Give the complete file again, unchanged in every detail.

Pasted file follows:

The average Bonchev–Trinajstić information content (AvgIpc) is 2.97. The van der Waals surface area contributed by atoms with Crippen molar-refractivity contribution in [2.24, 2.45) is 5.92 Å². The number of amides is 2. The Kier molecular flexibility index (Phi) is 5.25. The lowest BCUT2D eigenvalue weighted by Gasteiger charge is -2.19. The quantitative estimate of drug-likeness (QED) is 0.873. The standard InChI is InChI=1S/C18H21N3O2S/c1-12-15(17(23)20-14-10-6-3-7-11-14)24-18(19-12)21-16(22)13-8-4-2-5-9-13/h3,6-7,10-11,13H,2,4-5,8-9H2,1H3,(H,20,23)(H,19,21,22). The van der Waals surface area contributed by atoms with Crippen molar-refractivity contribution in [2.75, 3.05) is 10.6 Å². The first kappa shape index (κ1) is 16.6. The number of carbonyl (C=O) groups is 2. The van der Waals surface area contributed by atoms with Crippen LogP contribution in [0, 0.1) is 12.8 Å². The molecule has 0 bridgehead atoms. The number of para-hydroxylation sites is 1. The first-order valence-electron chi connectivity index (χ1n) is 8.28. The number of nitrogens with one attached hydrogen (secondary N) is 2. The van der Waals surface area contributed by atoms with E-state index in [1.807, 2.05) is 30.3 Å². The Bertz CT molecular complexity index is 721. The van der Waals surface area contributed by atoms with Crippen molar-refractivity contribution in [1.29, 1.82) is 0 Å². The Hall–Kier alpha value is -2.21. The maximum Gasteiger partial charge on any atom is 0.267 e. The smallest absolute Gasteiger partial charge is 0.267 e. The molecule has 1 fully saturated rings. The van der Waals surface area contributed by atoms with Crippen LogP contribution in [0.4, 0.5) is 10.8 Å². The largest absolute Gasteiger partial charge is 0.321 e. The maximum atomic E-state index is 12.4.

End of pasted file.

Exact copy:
The average Bonchev–Trinajstić information content (AvgIpc) is 2.97. The van der Waals surface area contributed by atoms with Crippen molar-refractivity contribution in [2.24, 2.45) is 5.92 Å². The number of amides is 2. The Kier molecular flexibility index (Phi) is 5.25. The lowest BCUT2D eigenvalue weighted by Gasteiger charge is -2.19. The quantitative estimate of drug-likeness (QED) is 0.873. The standard InChI is InChI=1S/C18H21N3O2S/c1-12-15(17(23)20-14-10-6-3-7-11-14)24-18(19-12)21-16(22)13-8-4-2-5-9-13/h3,6-7,10-11,13H,2,4-5,8-9H2,1H3,(H,20,23)(H,19,21,22). The van der Waals surface area contributed by atoms with Crippen molar-refractivity contribution in [2.75, 3.05) is 10.6 Å². The first kappa shape index (κ1) is 16.6. The number of carbonyl (C=O) groups is 2. The van der Waals surface area contributed by atoms with Crippen LogP contribution in [0, 0.1) is 12.8 Å². The molecule has 0 bridgehead atoms. The number of para-hydroxylation sites is 1. The first-order valence-electron chi connectivity index (χ1n) is 8.28. The number of nitrogens with one attached hydrogen (secondary N) is 2. The van der Waals surface area contributed by atoms with E-state index in [1.807, 2.05) is 30.3 Å². The Bertz CT molecular complexity index is 721. The van der Waals surface area contributed by atoms with Crippen molar-refractivity contribution in [1.29, 1.82) is 0 Å². The Hall–Kier alpha value is -2.21. The maximum Gasteiger partial charge on any atom is 0.267 e. The smallest absolute Gasteiger partial charge is 0.267 e. The molecule has 1 fully saturated rings. The van der Waals surface area contributed by atoms with Crippen LogP contribution in [0.4, 0.5) is 10.8 Å². The largest absolute Gasteiger partial charge is 0.321 e. The maximum atomic E-state index is 12.4.